Ivanka Trump Says She Is ‘Unapologetically’ Pro-Life
“I respect all sides of a very personal and sensitive discussion,” Ivanka Trump said in an interview with RealClearPolitics. “But I am also a mother of three children, and parenthood affected me in a profound way in terms of how I think about these things.”
“I am pro-life, and unapologetically so,” she said.
A White House aide later clarified the context of Trump’s answer, saying that it was the first daughter’s personal belief but also her reaction to how far Democrats had shifted their position on the issue.
“A huge driving part of that is where the Democratic Party has gone,” the aide told the publication.
This comes years after speculation over Trump’s stance on abortion after Politico reported in 2017 that Trump had a secret meeting with the president of Planned Parenthood, Cecile Richards.
The first daughter’s stance on the unborn mirrors her father’s. President Donald Trump has vocally expressed his support for the pro-life movement and became the first president to attend the March for Life rally early this year.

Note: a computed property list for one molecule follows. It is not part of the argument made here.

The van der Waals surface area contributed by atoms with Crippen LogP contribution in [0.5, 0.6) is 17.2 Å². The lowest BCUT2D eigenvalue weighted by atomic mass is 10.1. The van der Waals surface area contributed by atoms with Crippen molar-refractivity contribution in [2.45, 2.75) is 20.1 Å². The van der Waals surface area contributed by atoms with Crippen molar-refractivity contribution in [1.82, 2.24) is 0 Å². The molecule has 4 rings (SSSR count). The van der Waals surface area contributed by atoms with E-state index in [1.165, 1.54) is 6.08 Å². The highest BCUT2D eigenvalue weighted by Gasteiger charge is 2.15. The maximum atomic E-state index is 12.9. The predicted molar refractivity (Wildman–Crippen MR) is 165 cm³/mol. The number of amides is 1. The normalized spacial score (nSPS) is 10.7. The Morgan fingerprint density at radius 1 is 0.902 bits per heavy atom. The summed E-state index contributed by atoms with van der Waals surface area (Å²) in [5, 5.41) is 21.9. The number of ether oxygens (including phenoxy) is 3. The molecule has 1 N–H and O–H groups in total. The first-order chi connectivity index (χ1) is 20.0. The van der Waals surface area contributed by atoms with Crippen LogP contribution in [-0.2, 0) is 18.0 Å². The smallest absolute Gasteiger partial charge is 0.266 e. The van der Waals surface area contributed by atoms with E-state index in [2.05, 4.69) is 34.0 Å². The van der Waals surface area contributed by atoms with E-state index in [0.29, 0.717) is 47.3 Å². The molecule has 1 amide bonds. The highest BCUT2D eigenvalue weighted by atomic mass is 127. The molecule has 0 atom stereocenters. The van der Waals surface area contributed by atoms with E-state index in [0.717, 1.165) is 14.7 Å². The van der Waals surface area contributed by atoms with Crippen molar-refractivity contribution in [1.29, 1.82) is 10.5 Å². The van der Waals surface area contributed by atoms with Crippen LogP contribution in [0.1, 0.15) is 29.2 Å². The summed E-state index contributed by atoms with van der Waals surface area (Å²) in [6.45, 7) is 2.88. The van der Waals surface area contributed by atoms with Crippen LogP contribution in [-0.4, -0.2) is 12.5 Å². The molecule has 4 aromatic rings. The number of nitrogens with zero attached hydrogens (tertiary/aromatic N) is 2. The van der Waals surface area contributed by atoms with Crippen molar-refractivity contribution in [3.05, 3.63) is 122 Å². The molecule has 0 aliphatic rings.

The Trump administration has also taken a number of steps to protect the unborn such as reinstating the Mexico City policy, which blocks foreign aid to non-governmental organizations that perform or promote abortion as a form of family planning, and reinterpreting the rules for Title X so that it “prohibits the use of Title X funds to perform, promote, refer for, or support abortion as a method of family planning.”
The issue of abortion has garnered significant debate in America and has been polarized since the Supreme Court ruling Roe v. Wade, which in 1973 legalized the procedure in all 50 states. A Gallup poll from June found that 48 percent of Americans call themselves pro-choice, while 46 percent say they are pro-life.
The results have been fundamentally consistent for the past decade where an average of 47 percent of Americans say they support abortion rights, meanwhile another 47 percent say they do not.
Democrats and progressives worry that a conservative-leaning Supreme Court bench could eventually overturn Roe v. Wade. Many Democrats and activists were aggressively opposed to then-Judge Amy Coney Barrett’s nomination to fill the vacancy on the bench, because of her judicial philosophy and Catholic faith. When working as an academic at Notre Dame law school, Barrett had signed on to several advertisements that expressed support for the unborn.
Petr Svab contributed to this report.